I don’t have a lot of warm feelings about the Office 2007 “Quick Access Toolbar” or most any new Outlook 2007 feature, but there is one killer feature that the two of ‘em together give you.
You can configure the Quick Access Toolbar so that you click a simple checkbox and any message you send is not saved!
Okay, so why should you care?
Well, for those of us who live by full text search Outlook “Sent Items” are a goldmine. I don’t bother sorting mine – every few months I dump a few thousand into my PST “Save” folder and make space on Exchange. I routinely use Windows Search 4 to find answers to important questions in seconds. It’s been my biggest cognitive computing boost since Google replaced Alta Vista.
Problem is, the Sent Messages also contain thank you notes, social messages, acknowledgements, and other noise. It’s tedious to delete those, so I typically leave them alone and only delete them when they show up in searches.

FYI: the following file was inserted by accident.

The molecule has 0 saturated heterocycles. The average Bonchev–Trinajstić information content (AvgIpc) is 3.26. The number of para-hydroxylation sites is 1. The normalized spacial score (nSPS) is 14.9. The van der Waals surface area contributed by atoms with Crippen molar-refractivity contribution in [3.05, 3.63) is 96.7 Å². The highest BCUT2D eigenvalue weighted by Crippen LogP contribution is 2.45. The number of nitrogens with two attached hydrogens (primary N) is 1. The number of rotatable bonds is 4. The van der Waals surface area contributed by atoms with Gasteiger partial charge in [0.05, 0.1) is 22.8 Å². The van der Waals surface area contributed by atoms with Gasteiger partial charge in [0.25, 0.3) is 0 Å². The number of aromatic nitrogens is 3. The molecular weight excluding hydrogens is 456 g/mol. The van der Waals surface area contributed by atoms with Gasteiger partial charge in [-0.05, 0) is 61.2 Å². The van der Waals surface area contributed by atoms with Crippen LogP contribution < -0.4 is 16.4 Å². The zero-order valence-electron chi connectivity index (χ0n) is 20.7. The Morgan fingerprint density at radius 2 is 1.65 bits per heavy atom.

How much better then, never to save them at all. If only there were a one click method to not save those “thank you” notes…
Now there is …
Now when I send a simple email that I don’t want to clutter future search results, I just click ‘Do Not Save’. No more junk in my Sent Items list! (I don’t use email for anything very sensitive, so that use case doesn’t apply.)
In order to set this up you need to:
- Start a new email message. This is the only way to see the email-specific “quick access toolbar”. (In Outlook 2007 the ribbon bars and quick access toolbars are distributed throughout the various Outlook data types such as Appointment, Tasks and so on. Yes, Outlook 2007 really is a train wreck.)
- Click the Quick Access Toolbar customization drop down to the right of the toolbar and select “More Commands”
- Customize as you wish (There are lots of interesting options, but many do not have distinctive icons. See “train wreck”, above.) Here’s where to find the “Do Not Save” control:
Update: Note that the Quick Access Toolbar you see when viewing a message is different from the Quick Access Toolbar you get when editing a message. Remember – Outlook = “train wreck”.